Foods we eat these days have substantially less nutrition that they had 100 years ago. They’re grown in mineral-depleted soils and transported long distances before we eventually eat them. The nutrients, natural enzyme levels and freshness of our food suffers as a result. This is true even of organic foods and much more so of conventionally grown foods.
That’s why supplementing with vitamins and minerals seems like it should be a good idea. And generally speaking, it is a good idea. But there are important considerations to take into account. In fact, in some ways you may want to consider not supplementing your diet.
There are two reasons for paying particular attention to supplementation.
First, in the same way it’s possible to get too little of a nutrient (vitamin, mineral, enzyme, etc.), it’s also possible to get too much.
Second, the same exact nutrient can affect one person the opposite way it affects another.
I’ll mention a specific example of this in a minute, but first here’s an illustration of what I mean.
If you were in Canada and wanted to go to Mexico, anyone familiar with geography would tell you to head south. Therefore it seems obvious that the way to get to Mexico is by going south.
But what if you were in South America? Heading south from there to get to Mexico would only take you further away from where you want to be.
In other words, getting to where you want to go depends in large part on where you’re starting from. Or put another way, if you don’t know where you’re starting from, how can you know which way to go?
All right, back to supplements.
As it turns out, the effect of specific supplements might be good for you or possibly not. Just like our directions to Mexico example, it very much depends on where you start.
A case in point is Vitamin D. There’s a lot of talk lately, especially in alternative medicine circles, about the benefits of taking more Vitamin D. It helps strengthen bones, improves immunity, and supports heart health among many other benefits.
But how much you need depends largely on where you’re starting. You can have too much Vitamin D in your system. And among its other effects, Vitamin D increases cellular oxidation. That’s how fast your body burns fuel in the cells.
Based on that you might think everyone should take it since increasing metabolism might have some good benefits.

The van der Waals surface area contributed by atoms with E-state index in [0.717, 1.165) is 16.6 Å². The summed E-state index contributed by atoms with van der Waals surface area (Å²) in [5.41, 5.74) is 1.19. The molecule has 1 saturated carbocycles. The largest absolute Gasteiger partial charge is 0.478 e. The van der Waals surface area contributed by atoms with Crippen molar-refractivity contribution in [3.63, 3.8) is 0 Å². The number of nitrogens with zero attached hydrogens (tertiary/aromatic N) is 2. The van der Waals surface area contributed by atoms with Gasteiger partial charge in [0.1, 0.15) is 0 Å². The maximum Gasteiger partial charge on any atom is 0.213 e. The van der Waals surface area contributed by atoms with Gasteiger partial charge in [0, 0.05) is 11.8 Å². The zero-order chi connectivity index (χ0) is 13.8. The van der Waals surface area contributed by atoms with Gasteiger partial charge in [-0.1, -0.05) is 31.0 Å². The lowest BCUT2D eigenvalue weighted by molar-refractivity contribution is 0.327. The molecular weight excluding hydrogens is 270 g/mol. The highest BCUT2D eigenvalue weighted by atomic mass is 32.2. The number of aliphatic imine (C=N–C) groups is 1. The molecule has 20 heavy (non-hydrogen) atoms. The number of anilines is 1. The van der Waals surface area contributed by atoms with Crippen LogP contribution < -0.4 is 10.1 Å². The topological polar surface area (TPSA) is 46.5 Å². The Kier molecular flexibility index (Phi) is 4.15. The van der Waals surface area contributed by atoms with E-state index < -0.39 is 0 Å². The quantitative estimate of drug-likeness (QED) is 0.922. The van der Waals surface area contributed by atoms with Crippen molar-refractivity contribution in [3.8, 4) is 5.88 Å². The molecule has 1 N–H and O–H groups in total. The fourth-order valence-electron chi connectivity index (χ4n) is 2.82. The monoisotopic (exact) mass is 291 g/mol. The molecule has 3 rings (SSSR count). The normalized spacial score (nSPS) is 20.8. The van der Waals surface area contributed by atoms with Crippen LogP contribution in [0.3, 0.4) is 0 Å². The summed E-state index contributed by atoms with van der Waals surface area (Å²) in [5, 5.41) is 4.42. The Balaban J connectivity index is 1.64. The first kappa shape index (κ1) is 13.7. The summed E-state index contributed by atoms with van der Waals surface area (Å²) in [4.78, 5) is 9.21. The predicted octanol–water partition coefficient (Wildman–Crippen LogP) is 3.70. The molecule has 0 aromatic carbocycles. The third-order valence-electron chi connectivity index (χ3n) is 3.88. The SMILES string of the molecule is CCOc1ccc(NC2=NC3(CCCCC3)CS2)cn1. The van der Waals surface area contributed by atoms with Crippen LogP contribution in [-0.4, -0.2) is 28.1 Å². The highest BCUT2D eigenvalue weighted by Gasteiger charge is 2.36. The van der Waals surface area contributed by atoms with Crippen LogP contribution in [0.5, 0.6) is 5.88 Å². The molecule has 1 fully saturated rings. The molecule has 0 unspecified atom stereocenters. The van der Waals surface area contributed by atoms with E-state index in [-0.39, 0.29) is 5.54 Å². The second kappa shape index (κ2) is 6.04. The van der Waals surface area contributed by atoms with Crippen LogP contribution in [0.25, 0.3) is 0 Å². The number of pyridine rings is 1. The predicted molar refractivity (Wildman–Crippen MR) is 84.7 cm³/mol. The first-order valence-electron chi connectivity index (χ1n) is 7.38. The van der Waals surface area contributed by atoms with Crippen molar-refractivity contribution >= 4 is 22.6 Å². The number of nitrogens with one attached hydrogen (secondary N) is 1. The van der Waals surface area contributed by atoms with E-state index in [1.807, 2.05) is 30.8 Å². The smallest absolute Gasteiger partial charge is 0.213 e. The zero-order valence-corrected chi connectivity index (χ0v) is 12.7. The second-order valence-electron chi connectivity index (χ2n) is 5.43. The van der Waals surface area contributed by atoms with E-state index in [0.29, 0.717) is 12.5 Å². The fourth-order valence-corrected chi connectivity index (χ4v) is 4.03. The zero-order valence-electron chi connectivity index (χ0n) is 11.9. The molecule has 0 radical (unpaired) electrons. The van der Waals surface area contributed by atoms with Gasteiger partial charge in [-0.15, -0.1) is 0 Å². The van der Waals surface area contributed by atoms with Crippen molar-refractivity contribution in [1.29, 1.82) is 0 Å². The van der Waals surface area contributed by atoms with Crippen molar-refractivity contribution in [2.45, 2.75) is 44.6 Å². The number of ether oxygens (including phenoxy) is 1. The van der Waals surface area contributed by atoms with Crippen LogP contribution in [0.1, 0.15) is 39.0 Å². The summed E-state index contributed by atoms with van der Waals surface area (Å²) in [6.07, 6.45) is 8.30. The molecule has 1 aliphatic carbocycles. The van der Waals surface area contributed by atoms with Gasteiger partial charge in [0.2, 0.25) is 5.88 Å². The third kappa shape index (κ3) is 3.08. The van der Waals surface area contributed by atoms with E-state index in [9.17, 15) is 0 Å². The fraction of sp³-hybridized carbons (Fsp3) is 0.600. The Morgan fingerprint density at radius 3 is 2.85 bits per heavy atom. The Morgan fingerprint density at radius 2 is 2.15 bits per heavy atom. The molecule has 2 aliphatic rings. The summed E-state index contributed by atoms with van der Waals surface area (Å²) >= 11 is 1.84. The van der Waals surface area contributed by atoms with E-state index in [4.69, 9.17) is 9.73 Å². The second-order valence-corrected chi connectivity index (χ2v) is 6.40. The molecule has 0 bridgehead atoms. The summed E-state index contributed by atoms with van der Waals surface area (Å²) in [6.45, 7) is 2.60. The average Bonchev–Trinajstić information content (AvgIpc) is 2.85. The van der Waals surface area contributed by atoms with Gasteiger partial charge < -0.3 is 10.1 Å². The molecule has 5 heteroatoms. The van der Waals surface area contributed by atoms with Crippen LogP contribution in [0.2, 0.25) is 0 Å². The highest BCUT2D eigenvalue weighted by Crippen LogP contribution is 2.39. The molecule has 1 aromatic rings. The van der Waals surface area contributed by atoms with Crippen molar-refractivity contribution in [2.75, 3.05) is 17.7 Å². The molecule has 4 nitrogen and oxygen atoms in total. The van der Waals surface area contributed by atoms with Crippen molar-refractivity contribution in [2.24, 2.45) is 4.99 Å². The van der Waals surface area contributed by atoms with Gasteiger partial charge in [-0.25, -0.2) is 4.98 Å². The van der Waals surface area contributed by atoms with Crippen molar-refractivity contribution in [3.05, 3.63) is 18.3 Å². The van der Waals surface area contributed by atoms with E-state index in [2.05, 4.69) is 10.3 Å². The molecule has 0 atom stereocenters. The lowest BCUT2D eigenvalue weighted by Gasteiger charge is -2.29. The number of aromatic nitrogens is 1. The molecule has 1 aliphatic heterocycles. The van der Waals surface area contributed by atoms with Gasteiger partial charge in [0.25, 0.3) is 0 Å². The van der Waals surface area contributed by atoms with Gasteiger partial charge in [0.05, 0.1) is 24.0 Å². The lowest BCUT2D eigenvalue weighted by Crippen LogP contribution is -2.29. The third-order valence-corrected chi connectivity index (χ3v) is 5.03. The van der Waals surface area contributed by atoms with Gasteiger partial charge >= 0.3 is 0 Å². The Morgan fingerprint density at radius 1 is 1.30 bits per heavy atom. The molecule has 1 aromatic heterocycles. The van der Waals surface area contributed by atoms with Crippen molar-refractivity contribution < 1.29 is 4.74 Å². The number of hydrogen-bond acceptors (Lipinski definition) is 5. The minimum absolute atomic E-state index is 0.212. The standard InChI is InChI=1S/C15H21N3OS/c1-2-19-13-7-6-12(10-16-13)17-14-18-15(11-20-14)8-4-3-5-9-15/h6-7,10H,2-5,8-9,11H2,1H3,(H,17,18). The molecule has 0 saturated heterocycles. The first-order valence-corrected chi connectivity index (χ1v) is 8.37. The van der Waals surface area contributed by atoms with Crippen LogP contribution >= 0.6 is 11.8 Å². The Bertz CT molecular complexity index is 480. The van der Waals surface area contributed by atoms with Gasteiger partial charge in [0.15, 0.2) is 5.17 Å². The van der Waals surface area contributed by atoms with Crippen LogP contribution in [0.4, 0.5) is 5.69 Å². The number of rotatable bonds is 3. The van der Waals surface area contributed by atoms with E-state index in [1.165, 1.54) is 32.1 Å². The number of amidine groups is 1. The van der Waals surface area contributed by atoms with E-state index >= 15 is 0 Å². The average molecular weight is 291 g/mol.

But what if your metabolism was already fast? Here’s what I mean:
Can you see the potential problem here? For someone who’s a Fast Oxidizer, taking Vitamin D is only going to push them further away from balance.
Now consider that too much Vitamin D can cause serious health issues including muscle weakness, fatigue and calcium deposits in soft tissues (hardening of arteries, bone spurs, kidney stones). As you can see from the above illustration, a Fast Oxidizer runs the risk of becoming less balanced & healthy if they get too much Vitamin D.
And Vitamin D is not unique among supplements in this way. Other nutrients affect a person’s oxidation rate, autonomic nervous system balance (master regulator of balance in the body), and even how efficiently cells are able to rid themselves of toxins and make energy.
Let me repeat: whether or not a specific nutrient will benefit you depends on your current state of balance.
This might explain why some people feel great when they start taking over-the-counter vitamins while others feel nothing or even feel worse.
Now in spite of the title of this article, the point isn’t that you shouldn’t take nutritional supplements. There are abundant reasons to take them. The real point here is that if you are going to take them, it pays to know where you’re starting from metabolically and take only those nutrients that will support your healthy balance.
And if you decide for whatever reason that a nutrient contraindicated for your Metabolic Type is important for you to take, you need to know what other nutrients will counteract any negative effects.
The best way to determine which nutrients (and which foods) are best for you is through Metabolic TypingÃ‚Â®. If you’d like to learn more about how to make sure you’re getting exactly the right nutrients for optimal health, call the office at (775) 827-6901 or contact me using this link. Even if you can’t come into the office, you can go through this process by phone and email.
Hyperhealth Pro Database, In-Tele-Health, Hansville, WA, 2008.
The Healthexcel.com, online information library of Metabolic TypingÃ‚Â®.